- In season 2 episode 1, Spartacus and a bunch of his men (Crixus and Agron included - his very best), infiltrated Capua to try and rescue Varro's wife. Sparacus spied Glaber standing a bare few meters away from him and ran forward, shoving past Illithyia and Lucretia to try and ge to him, only to be intercepted at the last moment by a Roman soldier. Why didn't he just jump at him? He had his men undercover all over the place so he wasn't really in danger of getting overwhelmed, and one small jump (they weren't even very far apart) could have solved all his problems right then and there. He could have jumped and killed Glaber while one of his men grabs Varro's wife and then make a run for it.
- Season 2 episode 10. After Spartacus and his army infiltrate Glaber's stronghold near the end of the episode, why did Spartacus fight his way to Glaber instead of just jumping a couple of meters to get to him? Not a very long distance. Again, he had his men all around him, it wasn't much of a risk.
- In season 3 episode 3, Tiberius Crassus attacks Spartacus and the pirates while they're having a trade deal outside of Sinuessa. Why didn't Spartacus jump over some soldiers and get to Tiberius? The plume on his helm easily marked him as the commander and Spartacus's army was all over the place, so, again, not really a risk.
Generally, if Spartacus has that much strength in his legs, how is it that he never kills, or at least incapacitates men with every single kick he throws? A kick from a leg that powerful would be like getting hit with a cannonball.
He kicked Glaber in season 2 episode 8:
This was after Glaber betrayed Spartacus's trust and launched a surprise attack against him. A few seconds earlier in this very scene, Spartacus even told Glaber "someday soon I will have your life", and all that is beside the point that Glaber is the man responsible for Spartacus and his wife being sold into slavery in the first place and the show's main antagonist for the first 2 seasons. That kick should have at least sent Glaber flying outside the walls if not outright killed him, but it did no damage whatsoever other than making Glaber lose his footing.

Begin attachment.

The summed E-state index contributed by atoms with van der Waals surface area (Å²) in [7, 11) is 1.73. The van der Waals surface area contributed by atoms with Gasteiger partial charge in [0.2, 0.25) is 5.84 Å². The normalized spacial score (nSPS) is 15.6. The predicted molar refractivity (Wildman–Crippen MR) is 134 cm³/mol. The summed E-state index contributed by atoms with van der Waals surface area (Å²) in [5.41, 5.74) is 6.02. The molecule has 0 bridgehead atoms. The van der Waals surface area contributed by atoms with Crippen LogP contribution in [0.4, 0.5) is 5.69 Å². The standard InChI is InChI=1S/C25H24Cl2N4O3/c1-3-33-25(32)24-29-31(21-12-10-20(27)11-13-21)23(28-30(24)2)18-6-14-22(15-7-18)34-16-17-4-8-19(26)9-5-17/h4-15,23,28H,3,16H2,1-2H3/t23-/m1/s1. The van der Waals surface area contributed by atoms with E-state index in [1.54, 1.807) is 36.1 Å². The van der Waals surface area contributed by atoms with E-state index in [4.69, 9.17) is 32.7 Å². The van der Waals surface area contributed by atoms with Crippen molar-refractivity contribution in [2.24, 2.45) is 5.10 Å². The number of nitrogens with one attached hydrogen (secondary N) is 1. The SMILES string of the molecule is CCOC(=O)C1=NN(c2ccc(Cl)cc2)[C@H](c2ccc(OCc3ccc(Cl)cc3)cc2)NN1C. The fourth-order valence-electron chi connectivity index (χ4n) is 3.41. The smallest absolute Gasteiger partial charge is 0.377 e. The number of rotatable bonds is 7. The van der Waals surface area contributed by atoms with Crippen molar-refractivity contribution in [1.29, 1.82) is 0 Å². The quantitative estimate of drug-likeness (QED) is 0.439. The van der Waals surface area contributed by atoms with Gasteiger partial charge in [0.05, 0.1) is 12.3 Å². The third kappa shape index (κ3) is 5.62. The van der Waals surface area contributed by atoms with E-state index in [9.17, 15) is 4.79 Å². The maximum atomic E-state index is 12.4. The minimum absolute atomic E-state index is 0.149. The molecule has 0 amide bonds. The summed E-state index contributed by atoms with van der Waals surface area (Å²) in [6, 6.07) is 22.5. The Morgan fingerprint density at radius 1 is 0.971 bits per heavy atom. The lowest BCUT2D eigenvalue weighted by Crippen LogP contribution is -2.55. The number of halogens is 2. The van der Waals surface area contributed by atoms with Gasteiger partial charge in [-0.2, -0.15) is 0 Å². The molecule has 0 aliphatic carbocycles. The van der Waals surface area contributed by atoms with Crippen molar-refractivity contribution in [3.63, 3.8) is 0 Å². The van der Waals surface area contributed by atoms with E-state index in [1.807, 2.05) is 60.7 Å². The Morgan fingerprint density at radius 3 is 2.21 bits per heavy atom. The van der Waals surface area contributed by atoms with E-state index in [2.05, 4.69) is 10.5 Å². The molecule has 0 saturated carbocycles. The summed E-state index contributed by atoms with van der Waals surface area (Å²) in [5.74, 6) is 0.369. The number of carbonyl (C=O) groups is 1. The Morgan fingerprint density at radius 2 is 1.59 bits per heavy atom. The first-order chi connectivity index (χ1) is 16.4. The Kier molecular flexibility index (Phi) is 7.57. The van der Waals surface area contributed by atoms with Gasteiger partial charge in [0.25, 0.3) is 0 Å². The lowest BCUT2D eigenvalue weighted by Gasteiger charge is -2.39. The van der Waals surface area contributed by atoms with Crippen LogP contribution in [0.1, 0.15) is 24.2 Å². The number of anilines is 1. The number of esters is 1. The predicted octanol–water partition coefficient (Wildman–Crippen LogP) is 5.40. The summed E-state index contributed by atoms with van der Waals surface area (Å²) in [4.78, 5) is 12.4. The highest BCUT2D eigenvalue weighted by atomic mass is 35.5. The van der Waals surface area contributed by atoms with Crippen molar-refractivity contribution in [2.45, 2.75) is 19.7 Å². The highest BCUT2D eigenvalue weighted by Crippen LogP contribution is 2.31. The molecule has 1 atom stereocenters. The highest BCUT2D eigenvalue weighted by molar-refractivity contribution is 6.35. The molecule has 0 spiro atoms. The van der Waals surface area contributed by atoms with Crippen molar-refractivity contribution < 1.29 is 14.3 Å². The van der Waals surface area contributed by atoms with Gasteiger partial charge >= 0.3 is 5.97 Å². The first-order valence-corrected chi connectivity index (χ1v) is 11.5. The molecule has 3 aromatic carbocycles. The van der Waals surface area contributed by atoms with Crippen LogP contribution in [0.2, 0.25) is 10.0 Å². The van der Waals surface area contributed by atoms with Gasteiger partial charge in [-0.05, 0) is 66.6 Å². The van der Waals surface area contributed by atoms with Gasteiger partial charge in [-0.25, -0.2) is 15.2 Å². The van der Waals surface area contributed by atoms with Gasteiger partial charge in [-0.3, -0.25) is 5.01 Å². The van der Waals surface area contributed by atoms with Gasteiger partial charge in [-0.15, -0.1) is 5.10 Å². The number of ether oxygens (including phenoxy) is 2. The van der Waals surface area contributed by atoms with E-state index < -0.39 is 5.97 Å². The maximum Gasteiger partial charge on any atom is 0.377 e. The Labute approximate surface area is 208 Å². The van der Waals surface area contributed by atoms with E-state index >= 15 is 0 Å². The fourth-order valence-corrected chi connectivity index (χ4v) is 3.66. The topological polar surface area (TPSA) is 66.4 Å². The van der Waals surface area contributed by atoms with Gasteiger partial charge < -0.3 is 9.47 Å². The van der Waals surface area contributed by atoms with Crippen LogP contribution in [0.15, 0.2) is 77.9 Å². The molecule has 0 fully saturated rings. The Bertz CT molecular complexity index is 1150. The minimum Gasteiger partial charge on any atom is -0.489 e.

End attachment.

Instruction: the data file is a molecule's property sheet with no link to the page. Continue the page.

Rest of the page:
Another one. Season 3 episode 5. Here Spartacus kicks Heraclio, seconds after the latter betrayed him and led a legion of Romans into Sinuessa:
Same idea. Why was Heraclio still alive here? Why did he get up seconds after that and keep fighting like nothing happened? Why didn't this kick kill him? Because Spartacus is not superhuman.
These are just 2 examples off the top of my head. Spartacus never even knocked out anyone with his kicks. Conclusion - his legs aren't uber-powerful, and that super-jump was an outlier that does not correlate with everything else we have seen him doing (or not doing) throughout 3 whole seasons.
Another high-end feat that Spartacus has is this one, also taken from season 3 episode 10:
What we see here is Spartacus sending two men literally flying, each with a single, almost casual strike of his sword. That is pretty high-end, to be sure, however it's inconsistent with Spartacus's standard striking strength, by far.
Let's compare with some other of the man's striking feats, both with and without weapons. For example, here's a showing taken from season 2 episode 7:
As we can see here, Spartacus took a few meters sprint, jumped from an elevated position, and landed a Superman-punch flat on Nemetes's face. Now, you would expect that a man who can send people flying with casual strikes would have left Nemetes unconscious and with a shattered jaw, if not outright kill him with that kind of punch... but he didn't. He made him lose his footing for a moment and stumble backwards, but not much else. Now, of course, the man has better showings than this one. But nothing he's ever done comes close to this contemptuous ragdolling you saw above.
Now that we've cleared the PIS showings, let's get to real business. Spartacus has pretty good strength, which he gained by maintaining the grueling training routine of a gladiator. Other than sparring and weapon training, the gladiators went through many physical exercises as well:
Now let's take a look at a couple of Spartacus's better strength feats, that are still within consistency.
Here's a good striking feat, from season 3 episode 9, where you see Spartacus doing a real number on a Roman soldier with a powerful flying knee:
Another fairly impressive feat is this, from season 1 episode 10. What we have here is Spartacus, who's having some serious emotional breakdown after being forced to kill his best friend Varro, punching the wall in his room. He punched hard enough to send chinks of stone flying, and even burrow a small hole in the wall, but he did kinda wreck his own wrists as well:
Other than that, there's all the usual stuff. Breaking people's teeth, lifting heavy burdens, and chopping through limbs and necks is another day at the office for Spartacus here. Since there's nothing else I would deem especially remarkable to add, let's move on to the verdict.
Spartacus is a very strong man, no doubt about it. He may not be the superhuman that many people seem to think he is, but his feats show with a certainty that he has honed his body to peak human performance.